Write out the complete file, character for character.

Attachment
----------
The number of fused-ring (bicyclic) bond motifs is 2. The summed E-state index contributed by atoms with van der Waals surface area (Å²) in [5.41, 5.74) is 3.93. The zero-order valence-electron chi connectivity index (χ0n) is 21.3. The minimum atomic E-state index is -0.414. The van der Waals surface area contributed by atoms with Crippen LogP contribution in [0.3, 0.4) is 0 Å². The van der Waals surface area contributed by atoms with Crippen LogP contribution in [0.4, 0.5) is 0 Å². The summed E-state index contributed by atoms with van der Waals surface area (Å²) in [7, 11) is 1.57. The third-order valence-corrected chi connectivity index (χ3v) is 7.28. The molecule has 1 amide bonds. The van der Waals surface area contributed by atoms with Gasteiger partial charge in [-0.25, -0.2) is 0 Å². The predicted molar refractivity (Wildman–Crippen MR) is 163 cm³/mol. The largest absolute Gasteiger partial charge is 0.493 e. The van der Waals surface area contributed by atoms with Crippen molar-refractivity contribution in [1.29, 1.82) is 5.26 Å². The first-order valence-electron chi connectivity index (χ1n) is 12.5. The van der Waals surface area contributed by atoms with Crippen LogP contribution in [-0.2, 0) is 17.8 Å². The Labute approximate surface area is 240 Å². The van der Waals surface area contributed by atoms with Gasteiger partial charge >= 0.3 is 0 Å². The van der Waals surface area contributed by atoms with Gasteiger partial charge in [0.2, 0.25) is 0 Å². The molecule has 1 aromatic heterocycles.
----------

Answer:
The number of fused-ring (bicyclic) bond motifs is 2. The summed E-state index contributed by atoms with van der Waals surface area (Å²) in [5.41, 5.74) is 3.93. The zero-order valence-electron chi connectivity index (χ0n) is 21.3. The minimum atomic E-state index is -0.414. The van der Waals surface area contributed by atoms with Crippen LogP contribution in [0.3, 0.4) is 0 Å². The van der Waals surface area contributed by atoms with Crippen LogP contribution in [0.4, 0.5) is 0 Å². The summed E-state index contributed by atoms with van der Waals surface area (Å²) in [7, 11) is 1.57. The third-order valence-corrected chi connectivity index (χ3v) is 7.28. The molecule has 1 amide bonds. The van der Waals surface area contributed by atoms with Gasteiger partial charge in [-0.25, -0.2) is 0 Å². The predicted molar refractivity (Wildman–Crippen MR) is 163 cm³/mol. The largest absolute Gasteiger partial charge is 0.493 e. The van der Waals surface area contributed by atoms with Crippen molar-refractivity contribution in [1.29, 1.82) is 5.26 Å². The first-order valence-electron chi connectivity index (χ1n) is 12.5. The van der Waals surface area contributed by atoms with Crippen LogP contribution in [-0.2, 0) is 17.8 Å². The Labute approximate surface area is 240 Å². The van der Waals surface area contributed by atoms with Gasteiger partial charge >= 0.3 is 0 Å². The van der Waals surface area contributed by atoms with Gasteiger partial charge in [0.2, 0.25) is 0 Å². The molecule has 1 aromatic heterocycles.